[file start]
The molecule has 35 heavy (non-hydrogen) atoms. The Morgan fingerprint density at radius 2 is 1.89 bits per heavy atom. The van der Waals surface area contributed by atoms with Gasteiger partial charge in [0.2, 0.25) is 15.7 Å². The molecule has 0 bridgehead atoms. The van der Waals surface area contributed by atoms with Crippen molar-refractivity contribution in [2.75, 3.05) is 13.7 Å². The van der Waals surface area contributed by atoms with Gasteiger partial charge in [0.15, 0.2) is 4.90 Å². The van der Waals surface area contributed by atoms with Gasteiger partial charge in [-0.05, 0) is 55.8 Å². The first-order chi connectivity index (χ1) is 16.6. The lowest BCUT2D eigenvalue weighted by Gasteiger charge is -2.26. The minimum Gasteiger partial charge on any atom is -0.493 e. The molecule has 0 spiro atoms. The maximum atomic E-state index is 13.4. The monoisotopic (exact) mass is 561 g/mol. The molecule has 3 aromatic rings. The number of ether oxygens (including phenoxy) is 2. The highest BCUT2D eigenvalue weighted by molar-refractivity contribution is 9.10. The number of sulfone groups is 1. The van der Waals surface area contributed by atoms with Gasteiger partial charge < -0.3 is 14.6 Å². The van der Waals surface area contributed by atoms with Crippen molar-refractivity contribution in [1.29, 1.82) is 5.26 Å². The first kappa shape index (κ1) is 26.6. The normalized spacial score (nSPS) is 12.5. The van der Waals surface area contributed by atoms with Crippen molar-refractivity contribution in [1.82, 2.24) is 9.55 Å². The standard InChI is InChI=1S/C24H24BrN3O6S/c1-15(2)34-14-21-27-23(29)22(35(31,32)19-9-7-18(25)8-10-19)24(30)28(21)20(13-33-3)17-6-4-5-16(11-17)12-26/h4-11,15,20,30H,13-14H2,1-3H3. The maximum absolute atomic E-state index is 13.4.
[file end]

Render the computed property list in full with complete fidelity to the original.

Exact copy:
The molecule has 35 heavy (non-hydrogen) atoms. The Morgan fingerprint density at radius 2 is 1.89 bits per heavy atom. The van der Waals surface area contributed by atoms with Gasteiger partial charge in [0.2, 0.25) is 15.7 Å². The molecule has 0 bridgehead atoms. The van der Waals surface area contributed by atoms with Crippen molar-refractivity contribution in [2.75, 3.05) is 13.7 Å². The van der Waals surface area contributed by atoms with Gasteiger partial charge in [0.15, 0.2) is 4.90 Å². The van der Waals surface area contributed by atoms with Gasteiger partial charge in [-0.05, 0) is 55.8 Å². The first-order chi connectivity index (χ1) is 16.6. The lowest BCUT2D eigenvalue weighted by Gasteiger charge is -2.26. The minimum Gasteiger partial charge on any atom is -0.493 e. The molecule has 0 spiro atoms. The maximum atomic E-state index is 13.4. The monoisotopic (exact) mass is 561 g/mol. The molecule has 3 aromatic rings. The number of ether oxygens (including phenoxy) is 2. The highest BCUT2D eigenvalue weighted by molar-refractivity contribution is 9.10. The number of sulfone groups is 1. The van der Waals surface area contributed by atoms with Gasteiger partial charge < -0.3 is 14.6 Å². The van der Waals surface area contributed by atoms with Crippen molar-refractivity contribution in [1.29, 1.82) is 5.26 Å². The first kappa shape index (κ1) is 26.6. The normalized spacial score (nSPS) is 12.5. The van der Waals surface area contributed by atoms with Crippen molar-refractivity contribution in [1.82, 2.24) is 9.55 Å². The standard InChI is InChI=1S/C24H24BrN3O6S/c1-15(2)34-14-21-27-23(29)22(35(31,32)19-9-7-18(25)8-10-19)24(30)28(21)20(13-33-3)17-6-4-5-16(11-17)12-26/h4-11,15,20,30H,13-14H2,1-3H3. The maximum absolute atomic E-state index is 13.4.